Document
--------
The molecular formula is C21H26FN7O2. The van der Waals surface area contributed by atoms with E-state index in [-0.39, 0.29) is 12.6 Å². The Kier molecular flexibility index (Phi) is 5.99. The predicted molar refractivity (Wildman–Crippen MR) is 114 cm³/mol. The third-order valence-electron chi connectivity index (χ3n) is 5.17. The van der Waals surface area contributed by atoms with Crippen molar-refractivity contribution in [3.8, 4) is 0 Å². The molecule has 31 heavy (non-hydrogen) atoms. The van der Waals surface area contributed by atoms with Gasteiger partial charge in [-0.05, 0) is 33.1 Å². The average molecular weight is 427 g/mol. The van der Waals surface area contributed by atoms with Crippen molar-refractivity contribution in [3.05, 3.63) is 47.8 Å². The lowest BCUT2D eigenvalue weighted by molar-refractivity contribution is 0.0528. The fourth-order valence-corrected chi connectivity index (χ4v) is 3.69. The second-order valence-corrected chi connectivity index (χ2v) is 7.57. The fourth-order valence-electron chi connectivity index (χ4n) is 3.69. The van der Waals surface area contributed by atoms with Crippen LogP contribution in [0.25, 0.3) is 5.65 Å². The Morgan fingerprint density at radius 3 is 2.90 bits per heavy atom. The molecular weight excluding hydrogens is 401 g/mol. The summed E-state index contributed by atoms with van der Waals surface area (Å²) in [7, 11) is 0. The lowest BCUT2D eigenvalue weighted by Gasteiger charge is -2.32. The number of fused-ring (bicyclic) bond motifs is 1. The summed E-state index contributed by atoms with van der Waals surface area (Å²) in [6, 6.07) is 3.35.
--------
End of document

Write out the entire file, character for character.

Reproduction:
The molecular formula is C21H26FN7O2. The van der Waals surface area contributed by atoms with E-state index in [-0.39, 0.29) is 12.6 Å². The Kier molecular flexibility index (Phi) is 5.99. The predicted molar refractivity (Wildman–Crippen MR) is 114 cm³/mol. The third-order valence-electron chi connectivity index (χ3n) is 5.17. The van der Waals surface area contributed by atoms with Crippen molar-refractivity contribution in [3.8, 4) is 0 Å². The molecule has 31 heavy (non-hydrogen) atoms. The van der Waals surface area contributed by atoms with Gasteiger partial charge in [-0.05, 0) is 33.1 Å². The average molecular weight is 427 g/mol. The van der Waals surface area contributed by atoms with Crippen molar-refractivity contribution in [3.05, 3.63) is 47.8 Å². The lowest BCUT2D eigenvalue weighted by molar-refractivity contribution is 0.0528. The fourth-order valence-corrected chi connectivity index (χ4v) is 3.69. The second-order valence-corrected chi connectivity index (χ2v) is 7.57. The fourth-order valence-electron chi connectivity index (χ4n) is 3.69. The van der Waals surface area contributed by atoms with Crippen LogP contribution in [0.25, 0.3) is 5.65 Å². The Morgan fingerprint density at radius 3 is 2.90 bits per heavy atom. The molecular weight excluding hydrogens is 401 g/mol. The summed E-state index contributed by atoms with van der Waals surface area (Å²) in [7, 11) is 0. The lowest BCUT2D eigenvalue weighted by Gasteiger charge is -2.32. The number of fused-ring (bicyclic) bond motifs is 1. The summed E-state index contributed by atoms with van der Waals surface area (Å²) in [6, 6.07) is 3.35.